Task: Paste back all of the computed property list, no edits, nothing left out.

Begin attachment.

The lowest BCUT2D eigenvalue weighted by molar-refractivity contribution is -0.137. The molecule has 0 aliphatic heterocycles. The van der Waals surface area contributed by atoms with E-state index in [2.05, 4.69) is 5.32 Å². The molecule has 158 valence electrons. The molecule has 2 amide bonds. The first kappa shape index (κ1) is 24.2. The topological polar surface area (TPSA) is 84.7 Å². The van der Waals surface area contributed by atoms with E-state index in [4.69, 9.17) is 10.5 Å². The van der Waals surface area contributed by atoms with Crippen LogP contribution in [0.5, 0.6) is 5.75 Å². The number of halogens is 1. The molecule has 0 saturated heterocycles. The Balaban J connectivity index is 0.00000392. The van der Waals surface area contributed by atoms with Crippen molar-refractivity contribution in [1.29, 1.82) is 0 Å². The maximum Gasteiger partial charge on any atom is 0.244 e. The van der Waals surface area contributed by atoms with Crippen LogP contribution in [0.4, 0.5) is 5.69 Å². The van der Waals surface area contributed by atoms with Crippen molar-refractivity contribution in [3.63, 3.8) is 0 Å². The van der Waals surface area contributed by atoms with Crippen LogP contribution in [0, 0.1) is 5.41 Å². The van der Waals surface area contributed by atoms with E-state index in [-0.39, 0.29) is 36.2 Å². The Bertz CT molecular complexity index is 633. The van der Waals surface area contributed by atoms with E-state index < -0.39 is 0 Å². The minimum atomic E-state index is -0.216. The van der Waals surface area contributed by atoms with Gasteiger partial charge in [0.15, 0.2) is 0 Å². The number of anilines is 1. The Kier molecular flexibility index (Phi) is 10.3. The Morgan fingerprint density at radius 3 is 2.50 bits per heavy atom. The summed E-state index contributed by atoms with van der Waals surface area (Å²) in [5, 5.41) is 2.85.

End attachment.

The lowest BCUT2D eigenvalue weighted by molar-refractivity contribution is -0.137. The molecule has 0 aliphatic heterocycles. The van der Waals surface area contributed by atoms with E-state index in [2.05, 4.69) is 5.32 Å². The molecule has 158 valence electrons. The molecule has 2 amide bonds. The first kappa shape index (κ1) is 24.2. The topological polar surface area (TPSA) is 84.7 Å². The van der Waals surface area contributed by atoms with E-state index in [4.69, 9.17) is 10.5 Å². The van der Waals surface area contributed by atoms with Crippen LogP contribution in [0.5, 0.6) is 5.75 Å². The number of halogens is 1. The molecule has 0 saturated heterocycles. The Balaban J connectivity index is 0.00000392. The van der Waals surface area contributed by atoms with Crippen molar-refractivity contribution in [1.29, 1.82) is 0 Å². The maximum Gasteiger partial charge on any atom is 0.244 e. The van der Waals surface area contributed by atoms with Crippen LogP contribution in [0.4, 0.5) is 5.69 Å². The van der Waals surface area contributed by atoms with Crippen molar-refractivity contribution in [3.63, 3.8) is 0 Å². The van der Waals surface area contributed by atoms with Crippen LogP contribution in [0, 0.1) is 5.41 Å². The van der Waals surface area contributed by atoms with E-state index in [-0.39, 0.29) is 36.2 Å². The Bertz CT molecular complexity index is 633. The van der Waals surface area contributed by atoms with E-state index < -0.39 is 0 Å². The minimum atomic E-state index is -0.216. The van der Waals surface area contributed by atoms with Gasteiger partial charge in [0.15, 0.2) is 0 Å². The number of anilines is 1. The Kier molecular flexibility index (Phi) is 10.3. The Morgan fingerprint density at radius 3 is 2.50 bits per heavy atom. The summed E-state index contributed by atoms with van der Waals surface area (Å²) in [5, 5.41) is 2.85.